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Vapor Barriers: Ins and Outs of Crawl Space Waterproofing

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How Vapor Barriers help in Crawl Spaces

Do you think your crawl space may be leaking? Given Colombia, South Carolina’s precipitation history, everyone’s crawl space may fall victim to a bit of dampness now and then. If you want to keep your belongings safe, though, there are certain steps you can take to keep the water out.

Vapor barriers, for example, are easy-to-install solutions to crawl space dampness and standing water. An essential part of the encapsulation process, vapor barriers, when coupled with perimeter drainage and a sump pump, will help redirect any leaking water. What precisely is a vapor barrier, though, and when should you think about installing one?

What is a Vapor Barrier?

Vapor barriers are made out of white plastic-esque material with little to no porous relief. That means that most gases, let alone water, won’t be able to make it through the barrier that this material forms. As a result, the water that would have otherwise damaged your belongings will be redirected out toward your lawn.

Encapsulating your crawl space is a permanent solution that will properly seal the area from the earth. If you integrate other waterproofing solutions into your space, like French drains or sump pumps, you’ll be able to rely on your barrier for much longer.

When Should You Use a Vapor Barrier?

While pre-emptively installing a vapor barrier isn’t going to hurt anyone, you’re not going to want to undertake this process unless you know your space is leaking. What are the signs that you should be on the lookout for?

You’ll be able to tell if your crawl space is leaking if you spot the following:

Installing a Vapor Barrier

With a better idea of what a vapor barrier is and when it can come in handy, are you ready to install yours? The process of installing a vapor barrier – which is recommended through a contractor —  typically involves the following steps:

  1. Make sure there’s no water in your crawl space. You can’t effectively waterproof your crawl space through any means if there’s still water inside of it. As such, you’ll need to work with your contractor to remove any standing water or dampness from your crawl space prior to the encapsulation process. This may mean installing a French drain and a sump pump system to pump out the water. It’s also recommended that you use a dehumidifier to pull water vapor out of the air.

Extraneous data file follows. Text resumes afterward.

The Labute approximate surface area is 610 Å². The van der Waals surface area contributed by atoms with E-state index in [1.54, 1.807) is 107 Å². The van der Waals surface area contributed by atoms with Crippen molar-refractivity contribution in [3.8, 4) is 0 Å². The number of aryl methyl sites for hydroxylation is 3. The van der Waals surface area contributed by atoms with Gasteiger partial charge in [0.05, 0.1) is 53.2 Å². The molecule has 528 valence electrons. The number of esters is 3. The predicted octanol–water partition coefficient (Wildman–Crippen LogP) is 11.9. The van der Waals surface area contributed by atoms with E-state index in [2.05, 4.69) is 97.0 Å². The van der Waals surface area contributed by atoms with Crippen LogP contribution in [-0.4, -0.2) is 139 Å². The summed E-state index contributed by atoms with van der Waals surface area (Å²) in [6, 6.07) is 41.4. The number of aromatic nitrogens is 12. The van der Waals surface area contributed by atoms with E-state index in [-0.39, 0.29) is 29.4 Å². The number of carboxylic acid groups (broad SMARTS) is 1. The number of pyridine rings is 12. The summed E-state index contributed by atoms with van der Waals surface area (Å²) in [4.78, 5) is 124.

2. Find old and new leaks. Standing water is only good for one reason: it’ll help you find the source of your leak more quickly than damp walls will. After you’ve cleaned out your crawl space, do what you can to find the source of your leak. Leaks in your joints and walls should be fairly easy to spot. If you’re not able to identify where your leak is coming from, though, you may need to reach out to a contractor. It’s possible that water may be coming up through the foundation of your home. If this is the case, you’re going to need to attend to that damage before moving forward with your encapsulation process.
  3. Remove damaged insulation. With your leaks sealed off, you can start preparing your crawl space for its new vapor barrier. To begin, you’re going to need to remove any old or damaged insulation from the space. While in some cases this material could be preserved and re-used, you shouldn’t when trying to keep your crawl space dry. Not only is damaged insulation less effective than new insulation, but it can release pathogens into the air when it’s been exposed to water. The last thing you want to do when installing a vapor barrier is to give mold particles a place to grow. You can, however, install new insulation before putting up your vapor barrier if you so choose.
  4. Install your vapor barrier. With old insulation removed, you can work with a contractor to install a vapor barrier. As you do, make sure to cut out holes for any pipes, electrical circuits, or other outcroppings you want to be able to access once the installation is complete.
  5. Install additional waterproofing measures. Finally, consider talking to your contractor about the additional waterproofing solutions you can stack with your vapor barrier. You may want to consider installing a dehumidifier in the long-term if you think your crawl space may still be prone to dampness.
  6. Living in Columbia, SC, doesn’t have to be a struggle against coastal precipitation. Talk to your contractor about encapsulation and crawl space waterproofing measures during a free inspection and estimate.

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